Even though she never had complete access to the Old Testament, she undertook a revival in the meditation of the Word of God. Without any initiation, without any specific Biblical culture, she quoted the Bible more than a 1000 times in her writings. It was only when she was twenty-two years old that two texts from the Old Testament crystalized within her what she had been looking for: the illumination of the “way of spiritual childhood” which will symbolize her input.
“I want to be a Saint”
Thérèse, this fervent teenager was on her way to saintliness. She wrote to her father “I will glorify you by becoming a great Saint”.
However, in Carmel, she was confronted by her weaknesses and was powerless when she compared herself to the Saints. They seemed to her as big as mountains while she was merely a grain of sand. “It is impossible for me to grow bigger”, she says but without discouragement. As God placed the desire of saintliness within her, there must also be a route, a way up the “steep steps to perfection”.
The Word of God opened the path for her : « Let all who are simple come to my house” (Proverbs, 9,4) “So I came” simply wrote the little Thérèse asking what God would do to the little one who came to Him, she read Isaiah 66: then she understood that she would not be able to move up those steep steps alone and that Jesus would take her in His arms, and bring her as if in a lift.
From then on, Thérèse smallness was no longer an obstacle. On the contrary. The smaller she is and the lighter she would be in the arms of Jesus, the quicker he would be able to make her a Saint.
This is the way that Thérèse describes her discovery of her little way (Manuscript C,2).
First of all it was a discovery of who God is: essentially Merciful Love. From then on, she would see all of the Divine perfections (including Justice) through the prism of His Mercy.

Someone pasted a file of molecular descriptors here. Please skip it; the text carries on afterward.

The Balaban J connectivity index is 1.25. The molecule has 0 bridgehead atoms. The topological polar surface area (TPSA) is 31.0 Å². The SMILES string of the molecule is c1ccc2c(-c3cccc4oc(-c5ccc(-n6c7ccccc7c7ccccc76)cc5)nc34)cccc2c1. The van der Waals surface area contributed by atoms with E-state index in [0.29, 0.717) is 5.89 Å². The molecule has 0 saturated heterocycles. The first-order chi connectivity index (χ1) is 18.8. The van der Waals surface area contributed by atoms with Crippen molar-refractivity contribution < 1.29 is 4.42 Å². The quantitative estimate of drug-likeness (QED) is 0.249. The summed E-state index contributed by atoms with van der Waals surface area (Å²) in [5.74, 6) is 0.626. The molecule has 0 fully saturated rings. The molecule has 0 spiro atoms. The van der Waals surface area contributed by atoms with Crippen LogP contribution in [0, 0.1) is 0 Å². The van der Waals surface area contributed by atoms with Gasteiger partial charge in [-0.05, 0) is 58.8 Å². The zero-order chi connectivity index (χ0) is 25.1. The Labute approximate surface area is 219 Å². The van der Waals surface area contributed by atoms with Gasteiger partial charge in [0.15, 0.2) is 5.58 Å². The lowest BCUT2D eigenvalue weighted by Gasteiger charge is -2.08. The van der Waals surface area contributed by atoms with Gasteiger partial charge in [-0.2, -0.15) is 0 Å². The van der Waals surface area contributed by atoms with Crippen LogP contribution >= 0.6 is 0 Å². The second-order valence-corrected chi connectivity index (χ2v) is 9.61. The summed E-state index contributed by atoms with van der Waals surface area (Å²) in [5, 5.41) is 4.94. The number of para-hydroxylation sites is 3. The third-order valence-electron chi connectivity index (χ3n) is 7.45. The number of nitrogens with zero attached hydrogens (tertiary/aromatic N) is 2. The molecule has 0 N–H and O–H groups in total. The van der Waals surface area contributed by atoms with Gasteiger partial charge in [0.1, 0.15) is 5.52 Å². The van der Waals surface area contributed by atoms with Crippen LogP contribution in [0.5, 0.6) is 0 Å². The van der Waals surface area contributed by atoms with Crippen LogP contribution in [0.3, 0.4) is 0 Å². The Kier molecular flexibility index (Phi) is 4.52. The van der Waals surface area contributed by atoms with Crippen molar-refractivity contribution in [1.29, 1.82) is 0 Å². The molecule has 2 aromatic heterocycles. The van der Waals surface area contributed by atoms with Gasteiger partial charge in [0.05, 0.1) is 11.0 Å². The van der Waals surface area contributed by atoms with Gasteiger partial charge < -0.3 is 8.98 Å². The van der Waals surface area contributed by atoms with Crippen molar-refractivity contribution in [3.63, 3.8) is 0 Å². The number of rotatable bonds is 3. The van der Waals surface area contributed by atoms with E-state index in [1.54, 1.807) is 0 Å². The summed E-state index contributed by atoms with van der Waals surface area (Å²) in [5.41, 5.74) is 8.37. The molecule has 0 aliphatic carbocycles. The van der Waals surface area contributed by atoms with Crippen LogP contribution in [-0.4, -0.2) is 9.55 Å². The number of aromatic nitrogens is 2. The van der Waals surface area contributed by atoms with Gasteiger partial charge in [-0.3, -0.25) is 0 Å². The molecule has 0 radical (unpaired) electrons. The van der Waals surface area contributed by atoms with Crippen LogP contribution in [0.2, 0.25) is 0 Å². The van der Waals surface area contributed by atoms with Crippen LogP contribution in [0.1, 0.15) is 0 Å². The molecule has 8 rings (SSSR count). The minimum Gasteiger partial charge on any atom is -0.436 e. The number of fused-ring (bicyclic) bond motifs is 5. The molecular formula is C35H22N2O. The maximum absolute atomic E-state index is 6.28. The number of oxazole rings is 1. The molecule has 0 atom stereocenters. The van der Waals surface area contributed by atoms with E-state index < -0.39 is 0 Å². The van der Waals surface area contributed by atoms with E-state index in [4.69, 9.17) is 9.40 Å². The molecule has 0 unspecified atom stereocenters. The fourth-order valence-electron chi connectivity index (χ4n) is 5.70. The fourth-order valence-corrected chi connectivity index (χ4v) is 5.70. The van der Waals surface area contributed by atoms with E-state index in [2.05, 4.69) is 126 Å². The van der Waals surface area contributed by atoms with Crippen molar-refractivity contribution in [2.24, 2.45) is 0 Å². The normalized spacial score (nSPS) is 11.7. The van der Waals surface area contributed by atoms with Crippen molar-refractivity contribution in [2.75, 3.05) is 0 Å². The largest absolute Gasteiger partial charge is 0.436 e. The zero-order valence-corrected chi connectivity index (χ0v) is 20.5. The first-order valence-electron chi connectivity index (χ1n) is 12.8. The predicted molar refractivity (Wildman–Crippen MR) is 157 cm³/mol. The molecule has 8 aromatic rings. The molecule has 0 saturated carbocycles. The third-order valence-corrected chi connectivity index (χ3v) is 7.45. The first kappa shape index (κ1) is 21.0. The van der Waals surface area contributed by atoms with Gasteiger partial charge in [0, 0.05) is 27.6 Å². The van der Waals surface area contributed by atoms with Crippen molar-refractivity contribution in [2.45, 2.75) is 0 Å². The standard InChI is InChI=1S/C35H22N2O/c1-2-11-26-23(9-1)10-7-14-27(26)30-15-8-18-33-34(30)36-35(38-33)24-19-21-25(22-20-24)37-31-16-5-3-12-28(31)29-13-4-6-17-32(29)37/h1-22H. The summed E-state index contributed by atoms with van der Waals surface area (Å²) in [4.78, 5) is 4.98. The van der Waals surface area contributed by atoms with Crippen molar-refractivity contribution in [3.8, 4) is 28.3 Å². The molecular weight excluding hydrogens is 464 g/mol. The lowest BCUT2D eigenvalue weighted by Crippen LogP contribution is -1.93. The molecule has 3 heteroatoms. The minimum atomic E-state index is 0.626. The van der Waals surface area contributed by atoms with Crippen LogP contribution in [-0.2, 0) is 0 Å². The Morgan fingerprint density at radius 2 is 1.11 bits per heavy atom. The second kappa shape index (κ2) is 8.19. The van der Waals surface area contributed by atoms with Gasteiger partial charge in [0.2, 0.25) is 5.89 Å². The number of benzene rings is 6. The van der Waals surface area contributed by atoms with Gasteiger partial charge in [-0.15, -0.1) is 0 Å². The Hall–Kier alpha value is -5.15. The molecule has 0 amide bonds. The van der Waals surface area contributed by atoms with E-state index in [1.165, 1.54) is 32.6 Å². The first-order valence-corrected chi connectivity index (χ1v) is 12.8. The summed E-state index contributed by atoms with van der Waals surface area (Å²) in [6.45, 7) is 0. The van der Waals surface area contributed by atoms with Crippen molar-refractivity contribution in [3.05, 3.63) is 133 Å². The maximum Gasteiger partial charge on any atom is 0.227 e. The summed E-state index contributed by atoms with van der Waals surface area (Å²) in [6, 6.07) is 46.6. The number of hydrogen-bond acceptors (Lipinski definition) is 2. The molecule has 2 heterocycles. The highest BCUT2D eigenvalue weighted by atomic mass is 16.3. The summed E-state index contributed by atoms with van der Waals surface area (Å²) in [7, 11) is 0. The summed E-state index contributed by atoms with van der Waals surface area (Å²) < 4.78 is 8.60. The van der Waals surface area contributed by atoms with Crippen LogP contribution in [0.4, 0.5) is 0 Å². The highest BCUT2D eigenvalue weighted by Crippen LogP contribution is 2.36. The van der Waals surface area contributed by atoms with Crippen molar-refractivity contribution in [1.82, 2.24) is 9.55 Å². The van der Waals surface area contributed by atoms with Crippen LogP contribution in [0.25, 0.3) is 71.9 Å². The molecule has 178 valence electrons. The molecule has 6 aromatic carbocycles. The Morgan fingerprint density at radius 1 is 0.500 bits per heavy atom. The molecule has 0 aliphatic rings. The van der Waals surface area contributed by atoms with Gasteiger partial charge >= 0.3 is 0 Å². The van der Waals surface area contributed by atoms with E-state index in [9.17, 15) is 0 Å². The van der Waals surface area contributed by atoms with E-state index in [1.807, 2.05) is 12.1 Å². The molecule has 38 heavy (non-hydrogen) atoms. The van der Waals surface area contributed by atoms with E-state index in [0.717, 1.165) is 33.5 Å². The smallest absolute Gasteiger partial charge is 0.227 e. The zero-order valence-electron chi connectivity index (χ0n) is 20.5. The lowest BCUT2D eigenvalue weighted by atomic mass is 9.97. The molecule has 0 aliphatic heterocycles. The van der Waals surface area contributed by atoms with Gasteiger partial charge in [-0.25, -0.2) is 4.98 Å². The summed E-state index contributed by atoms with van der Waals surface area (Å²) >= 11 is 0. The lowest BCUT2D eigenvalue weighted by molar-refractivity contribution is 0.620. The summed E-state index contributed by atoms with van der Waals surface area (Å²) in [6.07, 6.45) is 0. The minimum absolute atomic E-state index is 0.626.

This stirred within her an audacious confidence: “I want to be a Saint, but I can sense my own helplessness and I beg You, O my God! to be Yourself my sanctity”. Act of Oblation to Merciful Love
Letting God take over her life did not imply any simply immaturity. Thérèse did whatever she possibly could to show her love of God and for her sisters, and in a totally free manner, in a loving way.
In all situations and in everything she did in life, Thérèse “applied” this little way: God asked this of her, she felt unable, so He would help her accomplish it. An example: loving all of her sisters as Jesus would have loved them was impossible. So, uniting in Christ, He loved them through Thérèse. “Yes, I feel it, when I am charitable, it is Jesus alone who is acting in me, and the more united I am to Him, the more also do I love my Sisters” (Manuscript C, 13r°)
Here is a saintly way that is open to all, the little ones, the poor, the injured: accepting the reality of our weakness and offering ourselves to God as we are so He can act within us.
We can understand better now why such a sentence as this for example is the opposite of sentimentality and more so explains the evangelical childhood preached by Jesus: “Jesus deigned to show me the road that leads to this Divine Furnace, and this road is the surrender of the little child who sleeps without fear in its Father’s arms”. Manuscript B, 1 v°)
Her intuitions made her an announcer of the great truths brought back into light by Council of Vatican II: the pre-eminence of the Pascal mystery of Jesus over all other particular devotions, the way to saintliness for all baptized, studies on Mary that show her “more of a Mother than a Queen”, having experienced the trials of faith (see the Poem “Why I love you, O Mary”, May 1897), teachings on communion founded in the presence of Love (Holy Spirit) in the heart of the Church which brings life to all of the complementary vocations in the Communion of Saints in Heaven and Earth.
Revolution too in the idea of not resting after death but rather being active:
“I’ll spend my Heaven doing good on Earth.”
Thérèse, without knowing it, paved the way for ecumenism: her reading of the Books of Romans pleased the Lutherans; those of the Orthodox faith love her with Saint Francis of Assisi (the universal symbols used by these two saints help them to better understand other civilizations).